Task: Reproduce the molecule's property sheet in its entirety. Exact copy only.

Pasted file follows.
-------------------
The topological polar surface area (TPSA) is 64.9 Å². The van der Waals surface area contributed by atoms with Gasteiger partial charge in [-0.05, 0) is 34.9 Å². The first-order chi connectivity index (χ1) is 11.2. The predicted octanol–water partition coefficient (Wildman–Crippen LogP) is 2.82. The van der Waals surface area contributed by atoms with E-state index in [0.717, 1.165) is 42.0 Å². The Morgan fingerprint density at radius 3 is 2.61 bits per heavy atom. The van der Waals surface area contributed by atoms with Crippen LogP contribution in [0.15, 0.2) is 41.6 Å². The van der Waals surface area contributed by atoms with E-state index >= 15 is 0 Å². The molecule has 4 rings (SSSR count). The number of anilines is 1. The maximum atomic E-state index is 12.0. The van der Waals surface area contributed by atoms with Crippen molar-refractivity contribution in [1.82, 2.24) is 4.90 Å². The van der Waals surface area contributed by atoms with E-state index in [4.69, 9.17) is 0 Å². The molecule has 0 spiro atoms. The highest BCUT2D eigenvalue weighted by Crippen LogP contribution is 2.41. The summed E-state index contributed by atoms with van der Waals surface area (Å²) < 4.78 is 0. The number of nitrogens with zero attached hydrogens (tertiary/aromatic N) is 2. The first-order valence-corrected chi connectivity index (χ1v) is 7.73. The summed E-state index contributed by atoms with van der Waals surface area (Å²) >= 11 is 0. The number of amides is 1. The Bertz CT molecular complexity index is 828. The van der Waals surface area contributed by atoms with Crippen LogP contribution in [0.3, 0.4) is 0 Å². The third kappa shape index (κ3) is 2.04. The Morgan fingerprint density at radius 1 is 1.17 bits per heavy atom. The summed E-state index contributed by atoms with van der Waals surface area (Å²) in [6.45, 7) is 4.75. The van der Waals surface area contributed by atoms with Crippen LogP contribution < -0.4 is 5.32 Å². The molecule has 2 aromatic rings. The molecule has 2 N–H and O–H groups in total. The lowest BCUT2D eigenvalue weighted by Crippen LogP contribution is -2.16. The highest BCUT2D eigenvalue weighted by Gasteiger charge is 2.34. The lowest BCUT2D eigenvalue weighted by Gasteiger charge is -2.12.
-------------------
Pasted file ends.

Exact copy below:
The topological polar surface area (TPSA) is 64.9 Å². The van der Waals surface area contributed by atoms with Gasteiger partial charge in [-0.05, 0) is 34.9 Å². The first-order chi connectivity index (χ1) is 11.2. The predicted octanol–water partition coefficient (Wildman–Crippen LogP) is 2.82. The van der Waals surface area contributed by atoms with E-state index in [0.717, 1.165) is 42.0 Å². The Morgan fingerprint density at radius 3 is 2.61 bits per heavy atom. The van der Waals surface area contributed by atoms with Crippen LogP contribution in [0.15, 0.2) is 41.6 Å². The van der Waals surface area contributed by atoms with E-state index >= 15 is 0 Å². The molecule has 4 rings (SSSR count). The number of anilines is 1. The maximum atomic E-state index is 12.0. The van der Waals surface area contributed by atoms with Crippen molar-refractivity contribution in [1.82, 2.24) is 4.90 Å². The van der Waals surface area contributed by atoms with E-state index in [4.69, 9.17) is 0 Å². The molecule has 0 spiro atoms. The highest BCUT2D eigenvalue weighted by Crippen LogP contribution is 2.41. The summed E-state index contributed by atoms with van der Waals surface area (Å²) < 4.78 is 0. The number of nitrogens with zero attached hydrogens (tertiary/aromatic N) is 2. The first-order valence-corrected chi connectivity index (χ1v) is 7.73. The summed E-state index contributed by atoms with van der Waals surface area (Å²) >= 11 is 0. The number of amides is 1. The Bertz CT molecular complexity index is 828. The van der Waals surface area contributed by atoms with Crippen LogP contribution in [0.3, 0.4) is 0 Å². The third kappa shape index (κ3) is 2.04. The Morgan fingerprint density at radius 1 is 1.17 bits per heavy atom. The summed E-state index contributed by atoms with van der Waals surface area (Å²) in [6.45, 7) is 4.75. The van der Waals surface area contributed by atoms with Crippen LogP contribution < -0.4 is 5.32 Å². The molecule has 2 aromatic rings. The molecule has 2 N–H and O–H groups in total. The lowest BCUT2D eigenvalue weighted by Crippen LogP contribution is -2.16. The highest BCUT2D eigenvalue weighted by Gasteiger charge is 2.34. The lowest BCUT2D eigenvalue weighted by Gasteiger charge is -2.12.